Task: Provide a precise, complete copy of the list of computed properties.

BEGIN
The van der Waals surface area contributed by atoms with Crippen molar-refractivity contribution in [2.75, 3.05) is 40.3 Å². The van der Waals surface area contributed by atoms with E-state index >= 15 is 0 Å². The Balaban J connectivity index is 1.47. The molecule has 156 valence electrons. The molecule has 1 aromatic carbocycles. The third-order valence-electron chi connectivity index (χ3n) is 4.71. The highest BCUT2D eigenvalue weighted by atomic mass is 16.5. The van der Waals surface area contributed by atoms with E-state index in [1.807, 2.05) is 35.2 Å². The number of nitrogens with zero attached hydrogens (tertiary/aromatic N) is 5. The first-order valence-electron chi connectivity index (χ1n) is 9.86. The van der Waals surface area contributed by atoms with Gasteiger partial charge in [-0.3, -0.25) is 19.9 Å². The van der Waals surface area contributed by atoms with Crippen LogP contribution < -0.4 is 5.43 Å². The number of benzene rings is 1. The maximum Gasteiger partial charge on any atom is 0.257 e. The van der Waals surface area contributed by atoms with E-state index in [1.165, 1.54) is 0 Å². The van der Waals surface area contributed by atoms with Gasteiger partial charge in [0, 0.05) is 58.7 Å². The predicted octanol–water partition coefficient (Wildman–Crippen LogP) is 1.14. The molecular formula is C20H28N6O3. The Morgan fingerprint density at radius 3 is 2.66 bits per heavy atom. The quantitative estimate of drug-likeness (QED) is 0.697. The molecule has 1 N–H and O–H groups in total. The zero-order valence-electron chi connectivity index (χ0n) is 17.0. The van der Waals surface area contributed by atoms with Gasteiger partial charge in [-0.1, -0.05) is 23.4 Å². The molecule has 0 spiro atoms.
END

The van der Waals surface area contributed by atoms with Crippen molar-refractivity contribution in [2.75, 3.05) is 40.3 Å². The van der Waals surface area contributed by atoms with E-state index >= 15 is 0 Å². The Balaban J connectivity index is 1.47. The molecule has 156 valence electrons. The molecule has 1 aromatic carbocycles. The third-order valence-electron chi connectivity index (χ3n) is 4.71. The highest BCUT2D eigenvalue weighted by atomic mass is 16.5. The van der Waals surface area contributed by atoms with E-state index in [1.807, 2.05) is 35.2 Å². The number of nitrogens with zero attached hydrogens (tertiary/aromatic N) is 5. The first-order valence-electron chi connectivity index (χ1n) is 9.86. The van der Waals surface area contributed by atoms with Gasteiger partial charge in [-0.3, -0.25) is 19.9 Å². The van der Waals surface area contributed by atoms with Crippen LogP contribution < -0.4 is 5.43 Å². The number of benzene rings is 1. The maximum Gasteiger partial charge on any atom is 0.257 e. The van der Waals surface area contributed by atoms with E-state index in [1.165, 1.54) is 0 Å². The van der Waals surface area contributed by atoms with Gasteiger partial charge in [0, 0.05) is 58.7 Å². The predicted octanol–water partition coefficient (Wildman–Crippen LogP) is 1.14. The molecular formula is C20H28N6O3. The Morgan fingerprint density at radius 3 is 2.66 bits per heavy atom. The quantitative estimate of drug-likeness (QED) is 0.697. The molecule has 1 N–H and O–H groups in total. The zero-order valence-electron chi connectivity index (χ0n) is 17.0. The van der Waals surface area contributed by atoms with Gasteiger partial charge in [-0.1, -0.05) is 23.4 Å². The molecule has 0 spiro atoms.